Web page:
It's so important that, once you're prepared to make your offer, you put everything in writing. An offer letter lets you do several things. First and foremost, it outlines the terms of the job, salary, benefits and anything else involved in what you're offering. This ensures that there are no misunderstandings about what the candidate is expecting versus what you're offering. It also protects you and gives you something to fall back on, should that candidate come back to you to dispute what they have agreed to.

Things can be misheard or misunderstood in conversation, whether it's over the phone or in person. It's easy to get confused, especially in the heat and excitement of hiring and negotiating. Reviewing your written offer in person with your candidate is the best route to take. It allows you to point out important details and lets them ask questions and clarify things that may be confusing or unknown.

“After a thorough explanation, it's a good idea to leave the candidate alone with the offer letter, so they're able to take some time and review it on their own. This can allow for the opportunity to think of any additional questions or concerns they may have.”
Thomas Rood,  HR Manager, BigAssignments 

It's always best for both parties involved to go through a negotiation and hiring with complete transparency. Having a job offer letter gives you the opportunity to provide that transparency, and also protects you from future disputes about job expectations, salary or any other components of the job offer.

6. Be Prepared for the Candidate's Response

After you've put forward your offer, the ball is in the candidate's court. Of course, you've always got somewhat of an upper hand, since you're the one with the ability to hire that candidate for the position. But, it's generally in the candidate's hands as to the next steps that will take place. Anticipate the possible responses that may come your way and prepare your reactions. By being aware of the previous steps, including knowing your limits and being cautious with your offers, you can stay ahead of the curve.

Even if you're incredibly interested in a candidate, it's important not to seem desperate to please and hire them when you're involved in a negotiation. You can absolutely let them know you're interested, but the appearance of desperation can push the negotiating advantage towards the candidate.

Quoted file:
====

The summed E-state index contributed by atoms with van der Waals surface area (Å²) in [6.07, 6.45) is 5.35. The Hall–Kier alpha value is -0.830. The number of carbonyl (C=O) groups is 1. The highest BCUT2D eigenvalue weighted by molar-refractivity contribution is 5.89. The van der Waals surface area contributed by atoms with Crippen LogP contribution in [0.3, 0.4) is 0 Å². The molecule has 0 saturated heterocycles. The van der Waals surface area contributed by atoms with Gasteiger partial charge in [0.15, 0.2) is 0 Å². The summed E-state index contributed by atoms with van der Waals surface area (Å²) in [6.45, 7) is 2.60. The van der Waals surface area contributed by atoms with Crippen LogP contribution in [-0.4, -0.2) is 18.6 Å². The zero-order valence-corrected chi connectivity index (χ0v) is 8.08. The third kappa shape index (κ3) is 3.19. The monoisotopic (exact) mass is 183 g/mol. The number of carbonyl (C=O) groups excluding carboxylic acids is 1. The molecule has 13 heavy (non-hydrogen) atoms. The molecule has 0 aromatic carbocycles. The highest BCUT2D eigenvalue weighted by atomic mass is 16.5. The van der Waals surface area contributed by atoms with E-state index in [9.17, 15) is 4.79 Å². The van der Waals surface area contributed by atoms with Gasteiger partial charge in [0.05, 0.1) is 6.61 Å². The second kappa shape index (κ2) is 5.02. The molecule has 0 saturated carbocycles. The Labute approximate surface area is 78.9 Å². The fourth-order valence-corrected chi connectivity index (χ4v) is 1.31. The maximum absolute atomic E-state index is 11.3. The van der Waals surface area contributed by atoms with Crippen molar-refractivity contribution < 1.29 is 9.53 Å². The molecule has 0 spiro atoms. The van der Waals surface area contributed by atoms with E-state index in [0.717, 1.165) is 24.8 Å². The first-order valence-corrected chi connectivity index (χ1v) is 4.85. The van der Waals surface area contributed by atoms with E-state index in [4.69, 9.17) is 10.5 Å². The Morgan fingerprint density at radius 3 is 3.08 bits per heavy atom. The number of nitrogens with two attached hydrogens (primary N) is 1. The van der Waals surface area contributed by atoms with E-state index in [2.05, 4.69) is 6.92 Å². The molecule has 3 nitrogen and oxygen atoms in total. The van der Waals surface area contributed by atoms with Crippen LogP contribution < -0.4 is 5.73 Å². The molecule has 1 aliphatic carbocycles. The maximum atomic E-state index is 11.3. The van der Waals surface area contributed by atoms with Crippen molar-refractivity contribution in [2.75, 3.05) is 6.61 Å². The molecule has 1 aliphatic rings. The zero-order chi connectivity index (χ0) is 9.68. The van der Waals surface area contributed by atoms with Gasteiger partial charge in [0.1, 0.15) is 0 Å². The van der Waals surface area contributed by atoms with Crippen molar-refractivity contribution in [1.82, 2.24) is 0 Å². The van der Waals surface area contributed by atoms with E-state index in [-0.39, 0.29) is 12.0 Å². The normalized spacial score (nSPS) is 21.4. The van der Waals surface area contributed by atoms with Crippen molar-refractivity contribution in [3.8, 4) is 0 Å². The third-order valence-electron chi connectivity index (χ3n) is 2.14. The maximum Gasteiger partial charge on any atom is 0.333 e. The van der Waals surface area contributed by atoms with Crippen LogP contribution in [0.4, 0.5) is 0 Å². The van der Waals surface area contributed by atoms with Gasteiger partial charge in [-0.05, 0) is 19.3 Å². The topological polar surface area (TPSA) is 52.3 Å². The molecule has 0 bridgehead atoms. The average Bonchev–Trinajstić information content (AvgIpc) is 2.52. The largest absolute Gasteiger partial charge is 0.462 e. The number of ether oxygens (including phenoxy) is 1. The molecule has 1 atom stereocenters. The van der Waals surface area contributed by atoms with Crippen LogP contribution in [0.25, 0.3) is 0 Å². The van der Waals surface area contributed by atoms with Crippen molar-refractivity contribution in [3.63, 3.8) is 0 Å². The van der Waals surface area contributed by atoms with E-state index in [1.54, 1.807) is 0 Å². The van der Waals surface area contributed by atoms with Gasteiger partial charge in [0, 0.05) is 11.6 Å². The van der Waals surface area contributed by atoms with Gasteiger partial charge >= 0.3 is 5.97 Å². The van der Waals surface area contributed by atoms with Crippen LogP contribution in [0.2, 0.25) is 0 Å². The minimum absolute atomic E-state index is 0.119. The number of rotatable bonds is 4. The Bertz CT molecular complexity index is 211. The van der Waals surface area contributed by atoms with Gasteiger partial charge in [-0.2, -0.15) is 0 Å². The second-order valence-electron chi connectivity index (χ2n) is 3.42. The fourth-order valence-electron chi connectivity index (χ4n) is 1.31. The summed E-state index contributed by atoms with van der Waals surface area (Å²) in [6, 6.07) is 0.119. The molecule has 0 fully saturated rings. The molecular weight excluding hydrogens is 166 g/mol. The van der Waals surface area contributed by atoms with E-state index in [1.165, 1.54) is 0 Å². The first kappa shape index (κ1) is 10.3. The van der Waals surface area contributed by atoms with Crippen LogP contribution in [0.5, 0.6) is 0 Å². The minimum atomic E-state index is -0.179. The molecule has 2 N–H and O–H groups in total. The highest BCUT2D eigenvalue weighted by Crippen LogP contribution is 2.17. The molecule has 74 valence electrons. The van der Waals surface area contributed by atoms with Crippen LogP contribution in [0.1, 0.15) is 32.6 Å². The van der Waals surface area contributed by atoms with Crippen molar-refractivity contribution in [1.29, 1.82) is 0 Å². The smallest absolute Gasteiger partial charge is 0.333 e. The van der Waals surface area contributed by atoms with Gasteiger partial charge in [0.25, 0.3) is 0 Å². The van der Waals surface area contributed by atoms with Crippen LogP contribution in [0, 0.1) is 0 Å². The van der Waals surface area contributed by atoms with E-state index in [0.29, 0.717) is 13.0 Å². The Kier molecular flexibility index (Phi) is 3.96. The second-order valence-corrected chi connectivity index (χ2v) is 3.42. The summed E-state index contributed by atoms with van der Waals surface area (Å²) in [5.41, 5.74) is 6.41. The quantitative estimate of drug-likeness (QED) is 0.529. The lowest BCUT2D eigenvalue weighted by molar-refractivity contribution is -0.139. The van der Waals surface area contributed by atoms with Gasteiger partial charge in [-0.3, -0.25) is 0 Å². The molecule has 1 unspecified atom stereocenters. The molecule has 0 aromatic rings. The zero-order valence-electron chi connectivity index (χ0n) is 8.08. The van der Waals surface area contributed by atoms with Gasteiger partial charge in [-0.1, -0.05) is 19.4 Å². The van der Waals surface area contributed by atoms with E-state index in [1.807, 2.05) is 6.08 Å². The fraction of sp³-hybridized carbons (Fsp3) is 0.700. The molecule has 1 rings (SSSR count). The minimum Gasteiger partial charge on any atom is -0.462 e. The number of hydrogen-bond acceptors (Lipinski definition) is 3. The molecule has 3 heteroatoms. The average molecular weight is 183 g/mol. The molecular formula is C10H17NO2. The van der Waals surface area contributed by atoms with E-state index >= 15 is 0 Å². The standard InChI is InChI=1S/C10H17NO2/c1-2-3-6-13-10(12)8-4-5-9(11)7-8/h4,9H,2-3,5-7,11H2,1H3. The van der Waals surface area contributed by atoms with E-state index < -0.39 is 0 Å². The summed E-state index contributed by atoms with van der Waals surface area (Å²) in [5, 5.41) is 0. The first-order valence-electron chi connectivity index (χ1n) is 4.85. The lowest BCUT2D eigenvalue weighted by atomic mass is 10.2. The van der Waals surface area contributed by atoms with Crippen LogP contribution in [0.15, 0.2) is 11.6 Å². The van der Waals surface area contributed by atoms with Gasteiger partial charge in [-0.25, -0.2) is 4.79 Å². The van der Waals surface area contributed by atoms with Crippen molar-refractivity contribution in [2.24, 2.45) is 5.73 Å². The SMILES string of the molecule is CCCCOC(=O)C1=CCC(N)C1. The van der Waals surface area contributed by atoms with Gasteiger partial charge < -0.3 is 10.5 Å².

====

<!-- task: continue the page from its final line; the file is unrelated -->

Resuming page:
Know what you're willing and able to offer ahead of time, and stick to that. Anticipate what they will come back to you with and prepare your responses ahead of time. There is always a limit to what you'll be able to give them, so go into your negotiations with this in mind. If they are trying to push you beyond those limits, remember that you've got to keep yours and the company's best interests in mind.

7. Be Flexible and Fair to the Candidate and Yourself

Flexibility is always an important factor in any negotiation. If one party isn't willing to be flexible, a proper negotiation cannot take place. It's always a give-and-take situation. Both sides need to be prepared to compromise on certain things in order to get what they want in the end.

The ultimate goal for you is to hire the ideal, most highly qualified employee under the most reasonable terms possible. On the other hand, a highly qualified candidate will be looking to get as much as possible from their new job offer, not just in terms of salary, but with everything else involved in the job. Of course, both parties can never get exactly what they want, so there has to be some flexibility somewhere. While a potential employee may want three weeks of vacation each year, it may not be feasible for an employer to offer that as part of the package. A compromise may be reached that can satisfy both parties involved.

Throughout the entire negotiation process, it's important to bear in mind which points of your terms are negotiable and which are not. A candidate may want an explanation on why you're unable to budge on certain things, so you should have valid reasoning behind your decisions. Candidates that are highly qualified will be in high demand, so don't delay if you've found the ideal person. Get the negotiation process underway and present the best offer you're able to put forth.

Always remain clear-headed and calm throughout the process, never allowing your excitement or emotions to supersede the decisions you've previously made in a calm and thoughtful manner. Use the strategies outlined here to properly prepare yourself for a successful and productive negotiation process. Remember that it may not always go in your favor and you may not always win over the first candidate of your choosing. But, you can never compromise your business and what you're able to offer in order to score the candidate you have your eyes on.

About the Author

Gloria  Kopp

Gloria Kopp is a business and recruiting consultant from Sydney. She practices creative writing and is a regular contributor to Engadget, HuffingtonPost, Microsoft, Studydemic and others.